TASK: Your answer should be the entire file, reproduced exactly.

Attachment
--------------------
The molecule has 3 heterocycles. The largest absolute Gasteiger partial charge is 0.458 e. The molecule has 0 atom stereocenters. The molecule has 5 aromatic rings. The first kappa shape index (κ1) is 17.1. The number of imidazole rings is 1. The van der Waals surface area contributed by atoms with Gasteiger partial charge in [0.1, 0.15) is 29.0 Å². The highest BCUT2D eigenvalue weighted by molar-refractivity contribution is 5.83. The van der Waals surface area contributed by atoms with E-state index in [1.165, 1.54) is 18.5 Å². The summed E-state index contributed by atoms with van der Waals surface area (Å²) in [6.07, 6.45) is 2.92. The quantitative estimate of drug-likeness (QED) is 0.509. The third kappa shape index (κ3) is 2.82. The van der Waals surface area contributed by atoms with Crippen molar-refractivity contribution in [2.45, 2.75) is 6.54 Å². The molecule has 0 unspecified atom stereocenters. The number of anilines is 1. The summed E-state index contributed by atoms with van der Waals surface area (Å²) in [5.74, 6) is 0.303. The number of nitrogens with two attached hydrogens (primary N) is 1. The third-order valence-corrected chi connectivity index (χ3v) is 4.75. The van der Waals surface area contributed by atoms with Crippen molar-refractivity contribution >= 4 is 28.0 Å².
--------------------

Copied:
The molecule has 3 heterocycles. The largest absolute Gasteiger partial charge is 0.458 e. The molecule has 0 atom stereocenters. The molecule has 5 aromatic rings. The first kappa shape index (κ1) is 17.1. The number of imidazole rings is 1. The van der Waals surface area contributed by atoms with Gasteiger partial charge in [0.1, 0.15) is 29.0 Å². The highest BCUT2D eigenvalue weighted by molar-refractivity contribution is 5.83. The van der Waals surface area contributed by atoms with E-state index in [1.165, 1.54) is 18.5 Å². The summed E-state index contributed by atoms with van der Waals surface area (Å²) in [6.07, 6.45) is 2.92. The quantitative estimate of drug-likeness (QED) is 0.509. The third kappa shape index (κ3) is 2.82. The van der Waals surface area contributed by atoms with Crippen molar-refractivity contribution in [2.45, 2.75) is 6.54 Å². The molecule has 0 unspecified atom stereocenters. The number of anilines is 1. The summed E-state index contributed by atoms with van der Waals surface area (Å²) in [5.74, 6) is 0.303. The number of nitrogens with two attached hydrogens (primary N) is 1. The third-order valence-corrected chi connectivity index (χ3v) is 4.75. The van der Waals surface area contributed by atoms with Crippen molar-refractivity contribution >= 4 is 28.0 Å².